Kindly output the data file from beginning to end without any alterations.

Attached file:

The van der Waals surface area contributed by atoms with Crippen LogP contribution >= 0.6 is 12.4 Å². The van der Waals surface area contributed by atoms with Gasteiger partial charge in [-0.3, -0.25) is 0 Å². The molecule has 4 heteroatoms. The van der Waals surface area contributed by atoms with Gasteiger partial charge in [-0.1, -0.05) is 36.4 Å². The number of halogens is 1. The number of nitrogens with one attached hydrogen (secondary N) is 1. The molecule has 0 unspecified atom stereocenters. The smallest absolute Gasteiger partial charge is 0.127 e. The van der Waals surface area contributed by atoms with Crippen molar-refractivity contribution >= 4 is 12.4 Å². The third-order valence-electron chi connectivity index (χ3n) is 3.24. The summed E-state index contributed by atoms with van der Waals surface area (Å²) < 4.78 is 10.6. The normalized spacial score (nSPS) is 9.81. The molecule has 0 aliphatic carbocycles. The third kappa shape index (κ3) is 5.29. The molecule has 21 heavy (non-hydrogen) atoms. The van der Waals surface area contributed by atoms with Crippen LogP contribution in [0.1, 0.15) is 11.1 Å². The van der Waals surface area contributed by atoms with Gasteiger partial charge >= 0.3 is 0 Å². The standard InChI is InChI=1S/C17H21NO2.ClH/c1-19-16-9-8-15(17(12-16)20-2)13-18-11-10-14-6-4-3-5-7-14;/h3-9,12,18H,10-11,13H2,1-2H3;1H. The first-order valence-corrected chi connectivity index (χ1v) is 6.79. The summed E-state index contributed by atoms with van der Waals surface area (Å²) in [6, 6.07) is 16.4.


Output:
The van der Waals surface area contributed by atoms with Crippen LogP contribution >= 0.6 is 12.4 Å². The van der Waals surface area contributed by atoms with Gasteiger partial charge in [-0.3, -0.25) is 0 Å². The molecule has 4 heteroatoms. The van der Waals surface area contributed by atoms with Gasteiger partial charge in [-0.1, -0.05) is 36.4 Å². The number of halogens is 1. The number of nitrogens with one attached hydrogen (secondary N) is 1. The molecule has 0 unspecified atom stereocenters. The smallest absolute Gasteiger partial charge is 0.127 e. The van der Waals surface area contributed by atoms with Crippen molar-refractivity contribution >= 4 is 12.4 Å². The third-order valence-electron chi connectivity index (χ3n) is 3.24. The summed E-state index contributed by atoms with van der Waals surface area (Å²) < 4.78 is 10.6. The normalized spacial score (nSPS) is 9.81. The molecule has 0 aliphatic carbocycles. The third kappa shape index (κ3) is 5.29. The molecule has 21 heavy (non-hydrogen) atoms. The van der Waals surface area contributed by atoms with Crippen LogP contribution in [0.1, 0.15) is 11.1 Å². The van der Waals surface area contributed by atoms with Gasteiger partial charge >= 0.3 is 0 Å². The standard InChI is InChI=1S/C17H21NO2.ClH/c1-19-16-9-8-15(17(12-16)20-2)13-18-11-10-14-6-4-3-5-7-14;/h3-9,12,18H,10-11,13H2,1-2H3;1H. The first-order valence-corrected chi connectivity index (χ1v) is 6.79. The summed E-state index contributed by atoms with van der Waals surface area (Å²) in [6, 6.07) is 16.4.